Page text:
Should Women Go Sleeveless at Work?

sleeveless As the weather heats up, many women are tempted to shed jackets and sweaters in favor of tank tops, halters, spaghetti straps and camisoles. The big question is, should they? Probably not -- at least without a few precautions, according to a new survey that found 93 percent of women feel their underarms are unattractive.

Which begs the question, what exactly about their underarms do the remaining 7 percent find attractive? The recent Uncovering Underarms Study, conducted by Dove, in support of their Dove Ultimate go sleeveless Antiperspirant Deodorant, touched on the underarm area only, and didn't even begin to address upper arm problems like "chicken wings," dough and cellulite that many women fear. But according to the survey, armpit problems alone are enough to make most women step away from the tank top.

Insights from the 2010 Uncovering Underarm Study show:

  • Over half (53 percent) of the women in the study said they decide what to wear based on underarm appearance.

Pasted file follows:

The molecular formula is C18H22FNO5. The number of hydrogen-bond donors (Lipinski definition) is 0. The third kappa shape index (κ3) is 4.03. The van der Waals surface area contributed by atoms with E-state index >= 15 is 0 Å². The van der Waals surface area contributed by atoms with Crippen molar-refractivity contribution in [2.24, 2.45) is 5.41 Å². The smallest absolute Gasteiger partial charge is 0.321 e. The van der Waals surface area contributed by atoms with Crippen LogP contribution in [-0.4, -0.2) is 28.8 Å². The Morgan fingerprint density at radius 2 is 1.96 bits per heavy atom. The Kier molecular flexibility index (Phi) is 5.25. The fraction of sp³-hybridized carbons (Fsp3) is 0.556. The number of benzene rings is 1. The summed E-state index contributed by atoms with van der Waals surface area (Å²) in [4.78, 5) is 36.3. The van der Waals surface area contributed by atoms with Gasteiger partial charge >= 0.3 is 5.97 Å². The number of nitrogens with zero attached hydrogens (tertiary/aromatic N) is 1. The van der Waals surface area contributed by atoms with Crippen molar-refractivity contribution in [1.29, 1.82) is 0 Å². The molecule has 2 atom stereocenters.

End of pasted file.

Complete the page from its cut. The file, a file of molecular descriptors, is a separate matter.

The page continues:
• 62 percent of women experience skin problems with their underarms (such as underarm discoloration, spots or pimples, soreness and itchiness).
  • Half of women have been so embarrassed about the condition of their underarms that they have ultimately decided to change clothes.
  • 1 in 3 of the women studied feel more confident when their underarms are in good condition.

That last statistic is particularly interesting when taken from a workplace perspective. Could it mean that women perform better and with more confidence, when they feel their underarms are in good shape? Could a quick shave and an extra deodorant dose give them the special boost they need to nail that presentation or interview? Dove says it found that "women who care about the appearance of their underarms have more confidence in their overall appearance."

What about the women who chose to go au natural, sans razors and chemical deodorants? These are interesting pit points to ponder.

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